The most urgent question facing the global automotive industry in 2009 is, how much farther will it fall?
And for carmakers and suppliers alike, the follow-up is whether they can survive the crash.
``Global automotive production is significantly worse than just two months ago,'' said Stephen Roell, chairman and chief executive officer of Johnson Controls Inc., a Glendale, Wis.-based company that makes auto interiors and batteries.
``Our customers continue to announce production reductions and plant shutdowns on a weekly basis. Every region of the world is down by a double-digit rate, with virtually every automotive customer affected.''
U.S. auto sales were down 20 percent for Ford Motor Co. in 2008 and Ford is in better shape than rivals General Motors Corp. and Chrysler LLC. GM's U.S. sales were down nearly 23 percent for the year, while Chrysler's sales dropped 30 percent for the full year and 53 percent in December alone, compared to December 2007.
Detroit-based GM and Auburn Hills, Mich.-based Chrysler both needed an infusion of cash through loans from the U.S. government just to stay in business for the next few months.
And these months will be crucial. Industry analysts with CSM Worldwide Inc. of Northville, Mich., are projecting that automakers will make 11.9 million vehicles in 2009, down from 12.9 million in 2008 and 15.4 million in 2007. CSM also is hedging that projection with a ``pessimistic'' scenario that could see the number fall as low as 11.1 million, and an optimistic possibility of 12.5 million vehicles.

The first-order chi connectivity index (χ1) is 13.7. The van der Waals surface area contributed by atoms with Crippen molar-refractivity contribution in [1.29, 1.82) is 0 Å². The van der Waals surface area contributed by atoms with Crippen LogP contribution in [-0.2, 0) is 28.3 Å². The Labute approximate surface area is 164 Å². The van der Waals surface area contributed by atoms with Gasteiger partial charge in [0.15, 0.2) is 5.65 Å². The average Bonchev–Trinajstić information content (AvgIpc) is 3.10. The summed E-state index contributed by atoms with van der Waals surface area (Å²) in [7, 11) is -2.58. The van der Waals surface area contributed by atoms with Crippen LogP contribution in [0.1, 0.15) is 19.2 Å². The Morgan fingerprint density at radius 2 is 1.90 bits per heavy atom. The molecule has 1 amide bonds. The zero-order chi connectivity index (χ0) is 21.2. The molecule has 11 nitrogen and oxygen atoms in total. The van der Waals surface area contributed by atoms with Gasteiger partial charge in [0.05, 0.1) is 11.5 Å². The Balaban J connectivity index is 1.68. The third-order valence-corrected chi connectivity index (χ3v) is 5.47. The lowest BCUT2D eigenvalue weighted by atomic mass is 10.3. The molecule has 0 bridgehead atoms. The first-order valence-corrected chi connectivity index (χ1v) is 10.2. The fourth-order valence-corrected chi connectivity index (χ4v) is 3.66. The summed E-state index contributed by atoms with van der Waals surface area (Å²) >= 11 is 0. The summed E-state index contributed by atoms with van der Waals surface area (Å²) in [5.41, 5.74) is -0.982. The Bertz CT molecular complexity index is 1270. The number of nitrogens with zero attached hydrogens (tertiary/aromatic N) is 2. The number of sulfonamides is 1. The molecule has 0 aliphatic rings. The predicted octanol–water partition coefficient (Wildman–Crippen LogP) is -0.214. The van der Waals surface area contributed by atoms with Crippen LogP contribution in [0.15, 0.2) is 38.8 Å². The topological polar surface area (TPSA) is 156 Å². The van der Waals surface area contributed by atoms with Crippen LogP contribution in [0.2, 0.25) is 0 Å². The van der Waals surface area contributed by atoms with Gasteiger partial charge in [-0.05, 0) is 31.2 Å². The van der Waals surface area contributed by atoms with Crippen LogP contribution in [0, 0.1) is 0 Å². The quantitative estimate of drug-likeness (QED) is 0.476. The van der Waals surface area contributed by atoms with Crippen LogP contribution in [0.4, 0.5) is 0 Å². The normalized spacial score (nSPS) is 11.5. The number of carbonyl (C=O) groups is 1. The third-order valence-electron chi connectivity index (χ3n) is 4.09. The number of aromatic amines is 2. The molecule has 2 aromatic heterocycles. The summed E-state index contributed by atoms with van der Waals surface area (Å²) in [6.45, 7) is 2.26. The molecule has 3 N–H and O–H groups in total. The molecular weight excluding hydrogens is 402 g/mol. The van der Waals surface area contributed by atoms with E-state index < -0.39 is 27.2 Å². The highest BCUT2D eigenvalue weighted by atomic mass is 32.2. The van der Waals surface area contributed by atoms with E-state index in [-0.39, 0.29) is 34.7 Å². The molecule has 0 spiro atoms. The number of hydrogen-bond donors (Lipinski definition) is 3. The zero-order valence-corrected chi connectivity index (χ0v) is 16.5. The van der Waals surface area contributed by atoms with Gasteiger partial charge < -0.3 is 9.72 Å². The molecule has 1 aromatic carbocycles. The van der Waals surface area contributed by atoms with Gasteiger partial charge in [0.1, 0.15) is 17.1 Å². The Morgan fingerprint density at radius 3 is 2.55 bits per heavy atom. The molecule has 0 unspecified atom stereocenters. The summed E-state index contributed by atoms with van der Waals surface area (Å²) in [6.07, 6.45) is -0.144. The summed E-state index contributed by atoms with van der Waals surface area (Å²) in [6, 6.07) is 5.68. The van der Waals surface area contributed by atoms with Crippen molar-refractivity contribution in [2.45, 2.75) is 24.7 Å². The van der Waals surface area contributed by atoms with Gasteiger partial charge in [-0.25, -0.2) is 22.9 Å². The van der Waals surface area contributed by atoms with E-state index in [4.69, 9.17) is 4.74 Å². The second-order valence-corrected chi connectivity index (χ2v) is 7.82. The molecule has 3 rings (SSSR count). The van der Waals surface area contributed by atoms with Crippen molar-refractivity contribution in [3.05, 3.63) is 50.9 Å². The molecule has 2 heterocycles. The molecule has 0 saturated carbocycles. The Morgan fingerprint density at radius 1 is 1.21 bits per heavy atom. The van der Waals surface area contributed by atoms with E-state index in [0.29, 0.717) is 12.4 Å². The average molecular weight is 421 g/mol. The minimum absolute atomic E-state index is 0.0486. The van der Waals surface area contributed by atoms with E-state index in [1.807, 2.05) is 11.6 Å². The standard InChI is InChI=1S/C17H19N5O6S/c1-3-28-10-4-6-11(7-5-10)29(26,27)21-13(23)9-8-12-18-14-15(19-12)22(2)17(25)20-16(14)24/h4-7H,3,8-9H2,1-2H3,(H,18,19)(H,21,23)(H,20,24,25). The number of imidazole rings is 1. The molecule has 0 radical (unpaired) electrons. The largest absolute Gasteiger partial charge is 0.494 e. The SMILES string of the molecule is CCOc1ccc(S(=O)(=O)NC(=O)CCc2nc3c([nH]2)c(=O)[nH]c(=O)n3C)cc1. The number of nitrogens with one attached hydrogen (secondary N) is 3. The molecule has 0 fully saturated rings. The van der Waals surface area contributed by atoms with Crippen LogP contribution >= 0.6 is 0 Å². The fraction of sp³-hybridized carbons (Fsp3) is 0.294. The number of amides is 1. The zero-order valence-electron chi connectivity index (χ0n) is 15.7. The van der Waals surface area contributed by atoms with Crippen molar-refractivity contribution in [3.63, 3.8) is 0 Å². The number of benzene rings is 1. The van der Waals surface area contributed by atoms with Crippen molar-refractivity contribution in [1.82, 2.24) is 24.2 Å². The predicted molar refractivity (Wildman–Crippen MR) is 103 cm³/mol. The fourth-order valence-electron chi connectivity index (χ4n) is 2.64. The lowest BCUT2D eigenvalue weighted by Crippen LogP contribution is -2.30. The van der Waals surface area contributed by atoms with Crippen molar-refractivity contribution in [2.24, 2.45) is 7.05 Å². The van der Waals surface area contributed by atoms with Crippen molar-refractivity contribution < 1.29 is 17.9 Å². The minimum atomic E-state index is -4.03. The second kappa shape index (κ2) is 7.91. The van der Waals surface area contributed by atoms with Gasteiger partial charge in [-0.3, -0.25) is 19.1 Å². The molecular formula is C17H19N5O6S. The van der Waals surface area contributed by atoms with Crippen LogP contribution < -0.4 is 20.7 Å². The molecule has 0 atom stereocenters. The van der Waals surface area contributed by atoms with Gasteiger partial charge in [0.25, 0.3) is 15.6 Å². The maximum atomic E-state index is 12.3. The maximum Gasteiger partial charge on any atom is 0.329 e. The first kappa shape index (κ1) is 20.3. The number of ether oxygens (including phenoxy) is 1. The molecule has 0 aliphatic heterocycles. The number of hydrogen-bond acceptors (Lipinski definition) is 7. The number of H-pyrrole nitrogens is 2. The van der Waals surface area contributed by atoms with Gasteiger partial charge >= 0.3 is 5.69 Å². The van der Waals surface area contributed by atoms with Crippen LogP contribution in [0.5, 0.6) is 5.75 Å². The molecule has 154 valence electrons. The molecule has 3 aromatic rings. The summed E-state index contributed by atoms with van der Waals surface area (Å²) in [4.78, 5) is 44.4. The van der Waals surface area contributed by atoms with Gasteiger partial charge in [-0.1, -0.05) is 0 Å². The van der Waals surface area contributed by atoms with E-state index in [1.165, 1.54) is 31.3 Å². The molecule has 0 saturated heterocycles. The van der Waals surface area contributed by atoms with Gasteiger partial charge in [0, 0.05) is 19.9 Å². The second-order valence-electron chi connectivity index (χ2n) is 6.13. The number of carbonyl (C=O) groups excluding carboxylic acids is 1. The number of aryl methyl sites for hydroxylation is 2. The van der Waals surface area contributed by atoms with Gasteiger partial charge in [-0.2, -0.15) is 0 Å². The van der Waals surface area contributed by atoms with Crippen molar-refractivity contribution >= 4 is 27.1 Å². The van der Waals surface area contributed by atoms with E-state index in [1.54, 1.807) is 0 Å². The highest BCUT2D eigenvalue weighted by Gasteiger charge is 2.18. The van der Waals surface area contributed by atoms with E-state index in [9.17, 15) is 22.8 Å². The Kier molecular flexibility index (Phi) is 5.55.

JCI, in a Dec. 16 news release, noted it is taking an even more conservative approach for its business planning, with an estimate that only 9.3 million vehicles will be made in North America, with the biggest blow hitting the industry in the first quarter of 2009.
If JCI is right, it would mark the first time since 1982 that the North American auto industry has dropped below a production level of 10 million vehicles.
U.S.-based automakers are not alone in feeling the pain. Toyota Motor Corp., for example, saw its 2008 sales drop 8.4 percent in the U.S., and will post its first financial loss in decades.
Europe is expected to see its production slump as well, with CSM projecting that the region not including Russia, which is counted separately will make 18.8 million cars, compared with 19.7 million in 2008.
That production slowdown is now trickling down the supply chain as companies try to adjust to their customers' schedules, and not every firm will make it, said Jeff Mengel, a partner with consulting group Plante & Moran PLLC in Chicago.
``There are companies waiting in the wings [for bankruptcy] as they try to weather four weeks with no cash flow,'' he said.
Visteon Corp., based in Van Buren Township near Detroit, put the bulk of its salaried workforce at its headquarters on a four-day work week with matching four-day pay to cut costs.
Johnson Controls, which is better financial shape in part through its nonautomotive business units in heating and building controls, is slashing its capital expenditure plan for 2009 to about $600 million from a previously planned $975 million. The bulk of the cuts will come by eliminating expansion plans in the auto industry.
It's not just a matter of cutting salaries or putting off future projects, though, when it comes to charting a path through 2009. Nearly every company is struggling. Efficient molders may have invested in automation and robotics to control their personnel costs, but that means they have more cash put into machines and other fixed costs that cannot be scaled back, said Jim Gillette, CSM director of supplier analysis.